Giving and Getting Help With Depression
How can I help a loved one who is depressed?
If you know someone who is depressed, it affects you too. The most important thing
you can do is help your friend or relative get a diagnosis and treatment. You may need to make an appointment and
go with him or her to see the doctor. Encourage your loved one to stay in treatment, or to seek different treatment
if no improvement occurs after 6 to 8 weeks.
To help your friend or
- Offer emotional support, understanding, patience,
- Talk to him or her, and listen
- Never dismiss feelings, but point out realities
and offer hope.
- Never ignore comments about suicide, and report
them to your loved one's therapist or doctor.
- Invite your loved one out for walks, outings and
other activities. Keep trying if he or she declines, but don't push him or her to take on too much too
- Provide assistance in getting to the doctor's
- Remind your loved one that with time and
treatment, the depression will lift. Depression Home
How can I help myself if I am depressed?
If you have depression, you may feel exhausted, helpless, and hopeless. It may be
extremely difficult to take any action to help yourself. But as you begin to recognize your depression and begin
treatment, you will start to feel better.
To Help Yourself
- Do not wait too long to get evaluated or treated.
There is research showing the longer one waits, the greater the impairment can be down the road. Try to see a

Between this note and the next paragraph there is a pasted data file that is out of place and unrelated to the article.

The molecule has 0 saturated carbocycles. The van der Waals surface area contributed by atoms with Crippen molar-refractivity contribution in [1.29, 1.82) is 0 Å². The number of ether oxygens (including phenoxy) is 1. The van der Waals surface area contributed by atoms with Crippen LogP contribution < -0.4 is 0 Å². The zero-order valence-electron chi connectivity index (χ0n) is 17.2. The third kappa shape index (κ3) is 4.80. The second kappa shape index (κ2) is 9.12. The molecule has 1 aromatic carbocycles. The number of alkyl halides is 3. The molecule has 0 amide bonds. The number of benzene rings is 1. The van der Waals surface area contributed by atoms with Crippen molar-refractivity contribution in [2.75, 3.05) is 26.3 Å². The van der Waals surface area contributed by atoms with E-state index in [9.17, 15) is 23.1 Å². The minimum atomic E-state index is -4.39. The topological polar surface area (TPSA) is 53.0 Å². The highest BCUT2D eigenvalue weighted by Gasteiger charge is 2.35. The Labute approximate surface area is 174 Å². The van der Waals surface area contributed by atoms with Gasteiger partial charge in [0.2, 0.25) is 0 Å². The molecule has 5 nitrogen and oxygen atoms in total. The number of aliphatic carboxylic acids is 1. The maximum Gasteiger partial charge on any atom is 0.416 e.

professional as soon as possible.
- Try to be active and exercise. Go to a movie, a
ballgame, or another event or activity that you once enjoyed.
- Set realistic goals for yourself.
- Break up large tasks into small ones, set some
priorities and do what you can as you can.
- Try to spend time with other people and confide in
a trusted friend or relative. Try not to isolate yourself, and let others help you.
- Expect your mood to improve gradually, not
immediately. Do not expect to suddenly "snap out of" your depression. Often during treatment for depression,
sleep and appetite will begin to improve before your depressed mood lifts.
- Postpone important decisions, such as getting
married or divorced or changing jobs, until you feel better. Discuss decisions with others who know you well
and have a more objective view of your situation.
- Remember that positive thinking will replace
negative thoughts as your depression responds to treatment.
- Continue to educate yourself about depression.
Depression Home Remedy
Info by NIH